Small nucleolar RNAs comprise a rather large family of small RNAs, mainly known for their role in posttranscriptional methylation and pseudouridylation of various RNA genes like rRNAs, tRNAs, and snRNAs. Similarly to miRNAs, members of this family can reside in intergenic regions and have their own transcriptional promoter, or dwell in introns and rely on splicing for their maturation (Dieci et al., 2009). In fact, snoRNAs are rather abundant in introns of both vertebrates and insects, where they are processed by the exonucleolytic digestion of debranched introns after their excision from the pre-mRNA (Filipowicz and Pogacic, 2002; Huang et al., 2005). The introns of some ribosome-associated genes were found to host snoRNAs that guide rRNA modifications (Maxwell and Fournier, 1995), but it is generally not the rule that snoRNAs are related to the regulation of their host genes. Strikingly, the sole function of some genes seems to be harboring snoRNAs in their introns, and their mRNA does not look as if it has a protein-coding potential (Tycowski et al., 1996; Bachellerie et al., 2002; Makarova and Kramerov, 2009).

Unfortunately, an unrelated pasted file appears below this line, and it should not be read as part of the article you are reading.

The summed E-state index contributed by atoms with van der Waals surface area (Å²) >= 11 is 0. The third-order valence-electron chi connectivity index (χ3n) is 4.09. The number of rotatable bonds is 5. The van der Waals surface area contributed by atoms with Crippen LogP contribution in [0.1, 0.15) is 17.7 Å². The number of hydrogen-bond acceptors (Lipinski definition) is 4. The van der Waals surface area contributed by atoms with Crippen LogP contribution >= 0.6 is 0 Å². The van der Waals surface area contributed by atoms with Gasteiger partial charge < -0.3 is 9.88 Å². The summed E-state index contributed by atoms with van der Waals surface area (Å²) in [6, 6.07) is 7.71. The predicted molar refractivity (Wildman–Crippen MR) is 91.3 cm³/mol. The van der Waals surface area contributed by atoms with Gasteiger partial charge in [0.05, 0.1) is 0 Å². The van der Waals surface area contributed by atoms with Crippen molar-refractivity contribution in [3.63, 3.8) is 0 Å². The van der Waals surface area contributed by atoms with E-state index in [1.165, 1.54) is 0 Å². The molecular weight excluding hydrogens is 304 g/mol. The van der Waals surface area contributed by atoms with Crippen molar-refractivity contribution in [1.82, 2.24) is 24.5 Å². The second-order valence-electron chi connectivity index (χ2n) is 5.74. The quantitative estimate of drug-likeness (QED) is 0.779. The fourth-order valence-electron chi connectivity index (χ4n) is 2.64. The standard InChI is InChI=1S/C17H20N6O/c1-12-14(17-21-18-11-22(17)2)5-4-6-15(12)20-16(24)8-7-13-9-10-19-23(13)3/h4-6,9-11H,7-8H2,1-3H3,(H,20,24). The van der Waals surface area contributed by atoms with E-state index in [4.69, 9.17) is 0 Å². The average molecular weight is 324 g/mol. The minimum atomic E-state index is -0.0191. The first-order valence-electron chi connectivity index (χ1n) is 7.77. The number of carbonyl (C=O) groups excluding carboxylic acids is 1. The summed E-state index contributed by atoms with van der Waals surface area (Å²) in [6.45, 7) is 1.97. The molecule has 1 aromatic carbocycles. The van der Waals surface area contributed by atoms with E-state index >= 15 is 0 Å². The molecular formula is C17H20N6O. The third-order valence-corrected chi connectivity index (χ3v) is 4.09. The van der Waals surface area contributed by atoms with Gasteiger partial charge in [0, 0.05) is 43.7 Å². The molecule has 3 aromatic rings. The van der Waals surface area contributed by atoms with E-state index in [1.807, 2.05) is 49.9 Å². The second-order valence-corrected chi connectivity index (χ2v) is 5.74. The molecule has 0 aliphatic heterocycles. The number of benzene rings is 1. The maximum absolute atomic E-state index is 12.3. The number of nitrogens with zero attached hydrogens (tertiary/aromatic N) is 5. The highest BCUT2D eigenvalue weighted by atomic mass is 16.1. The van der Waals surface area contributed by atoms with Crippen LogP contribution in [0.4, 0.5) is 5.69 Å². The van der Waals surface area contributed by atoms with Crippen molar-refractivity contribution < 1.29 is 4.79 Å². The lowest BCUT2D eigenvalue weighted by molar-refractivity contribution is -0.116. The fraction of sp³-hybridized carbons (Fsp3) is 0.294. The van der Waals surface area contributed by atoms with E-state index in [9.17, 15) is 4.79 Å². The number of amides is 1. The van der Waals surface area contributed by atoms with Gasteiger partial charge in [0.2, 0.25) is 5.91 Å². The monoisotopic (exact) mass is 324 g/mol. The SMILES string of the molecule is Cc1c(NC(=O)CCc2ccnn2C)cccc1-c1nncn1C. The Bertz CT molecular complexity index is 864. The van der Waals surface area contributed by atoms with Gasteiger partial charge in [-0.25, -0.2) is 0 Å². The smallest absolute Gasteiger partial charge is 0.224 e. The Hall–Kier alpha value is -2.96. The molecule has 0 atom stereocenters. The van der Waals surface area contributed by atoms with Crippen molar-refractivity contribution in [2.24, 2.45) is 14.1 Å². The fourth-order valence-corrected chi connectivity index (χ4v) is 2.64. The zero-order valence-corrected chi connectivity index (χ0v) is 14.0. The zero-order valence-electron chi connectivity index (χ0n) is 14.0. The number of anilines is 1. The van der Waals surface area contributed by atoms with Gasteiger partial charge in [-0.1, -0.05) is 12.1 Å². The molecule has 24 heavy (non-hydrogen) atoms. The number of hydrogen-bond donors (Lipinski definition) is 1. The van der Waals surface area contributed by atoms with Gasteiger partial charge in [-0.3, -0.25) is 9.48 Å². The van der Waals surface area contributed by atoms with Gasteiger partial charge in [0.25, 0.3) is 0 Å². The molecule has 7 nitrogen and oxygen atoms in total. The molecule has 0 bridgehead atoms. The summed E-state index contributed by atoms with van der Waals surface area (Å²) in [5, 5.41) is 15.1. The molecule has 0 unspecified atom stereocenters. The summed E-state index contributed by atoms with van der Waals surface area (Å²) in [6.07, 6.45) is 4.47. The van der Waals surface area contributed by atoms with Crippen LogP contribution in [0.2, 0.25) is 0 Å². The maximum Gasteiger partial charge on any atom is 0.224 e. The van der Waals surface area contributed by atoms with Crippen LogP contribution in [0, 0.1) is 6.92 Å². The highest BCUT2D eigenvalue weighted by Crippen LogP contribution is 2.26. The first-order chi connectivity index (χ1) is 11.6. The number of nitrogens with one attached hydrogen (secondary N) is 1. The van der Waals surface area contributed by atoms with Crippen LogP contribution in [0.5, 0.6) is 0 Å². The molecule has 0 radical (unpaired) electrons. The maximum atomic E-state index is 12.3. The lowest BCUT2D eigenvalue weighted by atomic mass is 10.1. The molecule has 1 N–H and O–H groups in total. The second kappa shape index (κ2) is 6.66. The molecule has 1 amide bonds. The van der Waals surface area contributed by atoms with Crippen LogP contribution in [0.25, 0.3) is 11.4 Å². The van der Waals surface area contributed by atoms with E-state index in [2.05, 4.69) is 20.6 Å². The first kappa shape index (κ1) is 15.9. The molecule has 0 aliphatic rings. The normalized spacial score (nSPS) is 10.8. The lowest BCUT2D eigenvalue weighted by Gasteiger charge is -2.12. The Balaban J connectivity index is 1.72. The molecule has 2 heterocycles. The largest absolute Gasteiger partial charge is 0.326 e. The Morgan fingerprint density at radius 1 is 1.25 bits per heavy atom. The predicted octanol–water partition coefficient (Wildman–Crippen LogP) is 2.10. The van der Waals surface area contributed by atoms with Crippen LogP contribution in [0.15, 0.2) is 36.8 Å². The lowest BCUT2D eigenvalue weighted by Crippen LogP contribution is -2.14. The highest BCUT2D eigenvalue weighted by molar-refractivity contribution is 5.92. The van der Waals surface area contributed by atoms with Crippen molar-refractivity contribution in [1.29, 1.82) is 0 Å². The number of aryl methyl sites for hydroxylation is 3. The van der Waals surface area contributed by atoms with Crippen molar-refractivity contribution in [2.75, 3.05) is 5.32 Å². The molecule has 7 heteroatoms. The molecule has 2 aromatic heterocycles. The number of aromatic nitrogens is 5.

Endogenous siRNAs form yet another family of small RNAs that is involved in the RNA interference pathway and in many other cellular processes such as posttranscriptional gene silencing (Okamura and Lai, 2008). These are double stranded, 20–25 nucleotides long RNA molecules, whose identification is hindered by the abundance of hairpin structures in eukaryotic genomes (Watanabe et al., 2008). The number of verified intronic siRNAs is small, but recent large-scale studies found a large number of potential hairpin endogenous siRNAs within introns in human (Rearick et al., 2011) and rice (O. sativa; Chen et al., 2011).
Introns were also found to host lncRNAs (Rearick et al., 2011). These are RNA genes longer than 200 bases, that have diverse regulatory functions, presumably affecting the expression of protein-coding genes in cis or in trans (Mattick and Gagen, 2001; Wang and Chang, 2011).
Functions Associated with EJC-Harboring Transcripts